The first week of Feb., sound snow depth averaging about 1 ft. A new HUGE pileated woodpecker hole could be seen high up in an oak tree half way up the Upper Giorgetti Trail.Just looking for the carpenter ants they so relish. Saw crows and a hairy woodpecker, and watched a barred owl perched high in an oak tree, then was amazed to see it “spit up” a pellet. I collected the pellet, took it home and dissected it, finding the bones of 4 small mice in the pellet. Made me wonder, how a barred owl can hear mice scurrying about under at least 1 ft. of snow. Their hearing truly is as amazing as ornithologists say it is.

Feb. 16th found many of the trails covered in ice. Had to use my boot ice straps to safely get about. Sunny day, but temps. in the low 30s. Hairy and pileated woodpeckers, crows, and white-breasted nuthatches seen. Beavers very active at the 3 dams at the Rocky Pond outlet. Both ponds frozen over, but Rocky Pond outlet stream was flowing surprisingly high. Lots of deer and squirrel tracks.

The first week of March found temperatures in the low 30s, and snow depth averaging 6 inches. Black-capped chickadees, white-breasted nuthatch, tufted titmouse, crow, and hairy woodpecker all seen. Barred owl seen near the top of Upper Giorgetti trail. Gray squirrels seen throughout park, and Rocky Pond completely frozen over and covered in snow.

March 9th was a beautiful day, with the park covered in a few inches of snow, with the exception of a few south facing slopes which showed bare ground. Many gray squirrels seen throughout park and both ponds completely covered in ice and snow. Tufted titmouse singing, and crows, white-breasted nuthatch and black-capped chickadees flying about. Lots of deer, predator, rodent and squirrel tracks seen. Bobcat tracks on Ridge Runner trail. Park streams frozen over. And a Wooly Bear was photographed by Lauren White sitting on the snow at Rocky Pond.

By March 17th, temperatures had been reaching into the low 60s, and most of the snow on the lower Giorgetti trails had disappeared, with only a few patches of snow. Upper regions of the park were covered in a few inches of snow, with patches of bare ground found here and there. Crow, hairy woodpecker and tufted titmouse were the only birds seen.

That’s it for this issue. Enjoy your time at Pine Hill Park, and please remember to stay on the trails.



Community Work Days

2019 Community Work day is coming up! Saturday, April 27th at 9AM. Meet at the front entrance. We will have tools, gloves, bring water and sun screen.

Our projects will be to pretty up the front entrance, repair Exit Strategy which is a huge project this spring. We will not be able to open Exit Strategy until the banked corners have been repaired. We will be bringing in material to help shore the corners up that got beat up badly last year with the heavy rain. Please come join us for a couple of hours.

Yes Plan dates are being set by Rutland High School teachers now. Yes plan runs from May 31st until June 14th. Please contact us if you have folks who would like to join us. pinehillpartnership@gmail.com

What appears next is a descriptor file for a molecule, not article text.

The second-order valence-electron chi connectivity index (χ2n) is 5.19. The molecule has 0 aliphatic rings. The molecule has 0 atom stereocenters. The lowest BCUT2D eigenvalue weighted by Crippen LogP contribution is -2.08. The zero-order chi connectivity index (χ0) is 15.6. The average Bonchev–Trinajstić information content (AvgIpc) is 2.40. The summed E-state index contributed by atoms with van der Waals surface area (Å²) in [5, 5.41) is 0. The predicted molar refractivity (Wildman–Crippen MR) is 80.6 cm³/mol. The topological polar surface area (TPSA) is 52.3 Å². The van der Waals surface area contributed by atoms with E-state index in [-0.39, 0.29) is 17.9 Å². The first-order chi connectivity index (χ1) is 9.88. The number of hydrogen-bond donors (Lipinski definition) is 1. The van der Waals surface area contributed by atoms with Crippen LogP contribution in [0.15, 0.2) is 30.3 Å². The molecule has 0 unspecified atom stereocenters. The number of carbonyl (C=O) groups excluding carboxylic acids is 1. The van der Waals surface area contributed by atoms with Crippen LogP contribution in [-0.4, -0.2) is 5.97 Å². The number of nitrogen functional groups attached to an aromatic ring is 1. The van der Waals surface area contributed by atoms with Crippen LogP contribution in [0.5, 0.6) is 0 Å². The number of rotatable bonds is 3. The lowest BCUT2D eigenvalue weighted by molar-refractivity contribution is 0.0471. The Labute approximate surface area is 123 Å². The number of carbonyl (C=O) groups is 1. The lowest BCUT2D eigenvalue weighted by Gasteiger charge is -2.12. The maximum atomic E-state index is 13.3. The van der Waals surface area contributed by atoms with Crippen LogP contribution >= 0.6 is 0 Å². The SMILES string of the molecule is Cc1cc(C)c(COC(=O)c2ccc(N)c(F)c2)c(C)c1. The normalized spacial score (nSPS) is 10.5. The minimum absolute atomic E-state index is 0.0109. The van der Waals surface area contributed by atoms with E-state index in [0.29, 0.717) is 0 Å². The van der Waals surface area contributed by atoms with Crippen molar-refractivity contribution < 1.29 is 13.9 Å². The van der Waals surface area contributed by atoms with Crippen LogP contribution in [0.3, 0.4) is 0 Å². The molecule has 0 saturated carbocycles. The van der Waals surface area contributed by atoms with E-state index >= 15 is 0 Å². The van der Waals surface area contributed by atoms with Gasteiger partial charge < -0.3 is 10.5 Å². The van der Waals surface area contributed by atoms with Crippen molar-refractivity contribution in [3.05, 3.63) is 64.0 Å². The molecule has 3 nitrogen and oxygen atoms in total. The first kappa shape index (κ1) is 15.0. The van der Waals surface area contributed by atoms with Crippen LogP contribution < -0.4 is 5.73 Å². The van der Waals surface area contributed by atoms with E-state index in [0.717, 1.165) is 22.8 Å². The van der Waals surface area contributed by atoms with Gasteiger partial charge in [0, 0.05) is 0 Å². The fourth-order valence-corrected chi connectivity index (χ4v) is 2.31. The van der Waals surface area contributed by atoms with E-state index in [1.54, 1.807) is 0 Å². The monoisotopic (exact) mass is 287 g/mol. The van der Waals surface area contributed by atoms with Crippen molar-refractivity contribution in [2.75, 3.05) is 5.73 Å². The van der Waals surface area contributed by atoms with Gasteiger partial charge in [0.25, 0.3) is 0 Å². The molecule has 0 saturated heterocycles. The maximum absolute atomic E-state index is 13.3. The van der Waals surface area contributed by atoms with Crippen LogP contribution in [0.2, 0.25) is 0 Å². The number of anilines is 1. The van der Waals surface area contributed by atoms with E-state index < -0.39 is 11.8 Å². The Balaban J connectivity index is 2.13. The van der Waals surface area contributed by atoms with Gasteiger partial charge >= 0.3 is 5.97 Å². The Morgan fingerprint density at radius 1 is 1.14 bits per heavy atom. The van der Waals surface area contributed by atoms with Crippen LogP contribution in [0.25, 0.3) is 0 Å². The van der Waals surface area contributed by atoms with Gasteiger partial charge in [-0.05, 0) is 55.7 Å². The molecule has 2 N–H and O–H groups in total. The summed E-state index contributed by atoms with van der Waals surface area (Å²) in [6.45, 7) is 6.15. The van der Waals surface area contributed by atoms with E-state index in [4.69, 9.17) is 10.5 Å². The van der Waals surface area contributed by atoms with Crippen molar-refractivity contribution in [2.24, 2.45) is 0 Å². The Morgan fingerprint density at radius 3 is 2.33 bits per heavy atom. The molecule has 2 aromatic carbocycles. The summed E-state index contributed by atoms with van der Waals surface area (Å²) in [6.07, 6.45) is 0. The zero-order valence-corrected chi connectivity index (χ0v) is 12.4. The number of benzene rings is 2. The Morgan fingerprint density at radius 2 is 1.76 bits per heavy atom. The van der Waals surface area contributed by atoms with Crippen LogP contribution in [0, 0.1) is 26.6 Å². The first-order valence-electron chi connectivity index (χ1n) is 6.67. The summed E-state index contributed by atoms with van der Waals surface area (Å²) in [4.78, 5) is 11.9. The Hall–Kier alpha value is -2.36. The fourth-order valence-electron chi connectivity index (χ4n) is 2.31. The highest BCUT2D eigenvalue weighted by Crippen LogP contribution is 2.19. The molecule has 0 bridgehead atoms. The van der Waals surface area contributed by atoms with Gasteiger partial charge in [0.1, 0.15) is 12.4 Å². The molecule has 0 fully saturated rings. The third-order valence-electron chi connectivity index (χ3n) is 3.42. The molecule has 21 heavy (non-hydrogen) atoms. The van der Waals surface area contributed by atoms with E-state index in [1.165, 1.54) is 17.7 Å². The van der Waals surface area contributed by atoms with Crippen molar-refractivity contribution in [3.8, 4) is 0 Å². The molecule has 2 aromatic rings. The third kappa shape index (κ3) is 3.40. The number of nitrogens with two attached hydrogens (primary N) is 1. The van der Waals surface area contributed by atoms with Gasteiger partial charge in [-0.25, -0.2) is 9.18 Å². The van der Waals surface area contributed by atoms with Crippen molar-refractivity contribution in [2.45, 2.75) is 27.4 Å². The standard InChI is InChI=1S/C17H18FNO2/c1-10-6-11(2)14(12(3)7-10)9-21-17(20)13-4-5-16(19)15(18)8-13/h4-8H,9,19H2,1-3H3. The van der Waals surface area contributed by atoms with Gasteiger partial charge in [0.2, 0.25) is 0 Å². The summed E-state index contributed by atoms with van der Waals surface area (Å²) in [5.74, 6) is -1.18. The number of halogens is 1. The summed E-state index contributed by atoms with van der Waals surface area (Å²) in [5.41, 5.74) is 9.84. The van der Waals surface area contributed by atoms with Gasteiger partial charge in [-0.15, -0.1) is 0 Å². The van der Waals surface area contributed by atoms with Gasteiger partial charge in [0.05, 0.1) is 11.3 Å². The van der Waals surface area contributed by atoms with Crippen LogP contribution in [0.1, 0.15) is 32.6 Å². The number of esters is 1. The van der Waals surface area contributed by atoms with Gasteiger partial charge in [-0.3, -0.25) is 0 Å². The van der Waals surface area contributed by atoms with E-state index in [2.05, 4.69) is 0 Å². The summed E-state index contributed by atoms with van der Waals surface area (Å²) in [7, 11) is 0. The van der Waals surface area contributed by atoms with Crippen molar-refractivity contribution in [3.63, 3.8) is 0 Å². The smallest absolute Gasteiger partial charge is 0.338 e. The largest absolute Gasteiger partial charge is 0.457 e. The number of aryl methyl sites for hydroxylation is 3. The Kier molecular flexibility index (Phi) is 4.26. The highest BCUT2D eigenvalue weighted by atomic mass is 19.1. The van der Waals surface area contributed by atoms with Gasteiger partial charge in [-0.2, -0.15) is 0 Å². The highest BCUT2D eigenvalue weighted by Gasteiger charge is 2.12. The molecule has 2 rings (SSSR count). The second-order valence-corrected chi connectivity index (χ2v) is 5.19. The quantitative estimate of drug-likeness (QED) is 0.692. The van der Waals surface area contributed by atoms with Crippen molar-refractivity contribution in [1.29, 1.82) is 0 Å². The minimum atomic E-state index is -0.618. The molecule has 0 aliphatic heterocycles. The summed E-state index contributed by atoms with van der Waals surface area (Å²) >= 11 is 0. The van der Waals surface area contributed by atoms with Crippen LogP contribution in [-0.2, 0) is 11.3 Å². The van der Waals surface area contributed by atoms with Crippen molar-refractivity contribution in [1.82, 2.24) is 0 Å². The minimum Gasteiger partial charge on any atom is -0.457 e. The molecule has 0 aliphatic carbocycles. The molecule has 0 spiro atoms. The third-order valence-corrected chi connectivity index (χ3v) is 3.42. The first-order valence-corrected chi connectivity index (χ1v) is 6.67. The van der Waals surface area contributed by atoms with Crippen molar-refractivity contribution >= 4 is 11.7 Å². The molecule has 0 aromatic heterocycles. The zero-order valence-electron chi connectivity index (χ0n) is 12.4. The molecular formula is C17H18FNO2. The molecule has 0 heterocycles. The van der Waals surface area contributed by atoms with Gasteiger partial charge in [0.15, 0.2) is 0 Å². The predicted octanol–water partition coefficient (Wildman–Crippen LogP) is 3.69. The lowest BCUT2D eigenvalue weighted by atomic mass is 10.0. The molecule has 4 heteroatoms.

Youth Works is back for the 12th year. They will be in the park working on Monday’s and Tuesday’s, from 9:30-2:30 starting June 17-18 and through to July 29-30. Meet at the front entrance. Anyone who needs community service hours is welcome to join us.

Park is open for bikes

Update: May 1st: Thank you for being patient. Park is open but quietly-basically people reading the webpage will know or word of mouth. TrailHUB and social media will hear it week of May 6th. Watkins Wood Rd is really wet up near Svelte Tiger intersection so please walk in the mud/water do not leave a tire rut.

Update: April 30th: Park is still closed to all bikes. We are working on two trails to get water off the trail to get rid of the mud we’re experiencing. Thank you.

Just a touch of water this year.

Update: April 23rd: Carriage Trail is closed to all users. Velco is putting up new power poles out near Muddy Pond and have asked us to stay away this week. Park is still wet so please NO bikes. Thank you.

Update: April 22: Please no bikes. We are patiently waiting for the rain stop for more than one day. Please come give us a hand Saturday, April 27th for our first community work day. Meet at the front entrance at 9AM. Tools and gloves will be provided.

April 13th: Please no bikes. We have a lot of rain coming Sunday/Monday that will keep trails particularly corners too damp to ride. Please be patient. Thank you.

Update April 11th: Please no bikes in the park. We are in the midst of our freeze/thaw cycles that raise havoc on the trails. Trails are drying out nicely but are still tender so please be kind and stay off with bikes. Thanks.

The tire ruts from bikes will let the water run down the rut, and that then washes away all our hard earned dirt. Dirt in the park is hard to come by. See this for more info! It’s all moved to the trail by volunteers using buckets and shovels.

Our first community work day is Saturday, April 27th, 9AM. Meet at the front entrance. We will provide gloves and tools.

There is no paid trail staff, there is no mini-excavator working to move dirt. Please do not ruin it for everyone else.

Thank you Community Bank

Community Bank gave us a very nice contribution this spring. We used it to purchase materials to build two benches for the park. Thank you to Augie Levins who built the benches and to all the other volunteers that helped move them.

One is located on Underdog powerline and the other one is on Droopy Muffin powerline. We have several other locations we would like to install the same type bench in the future.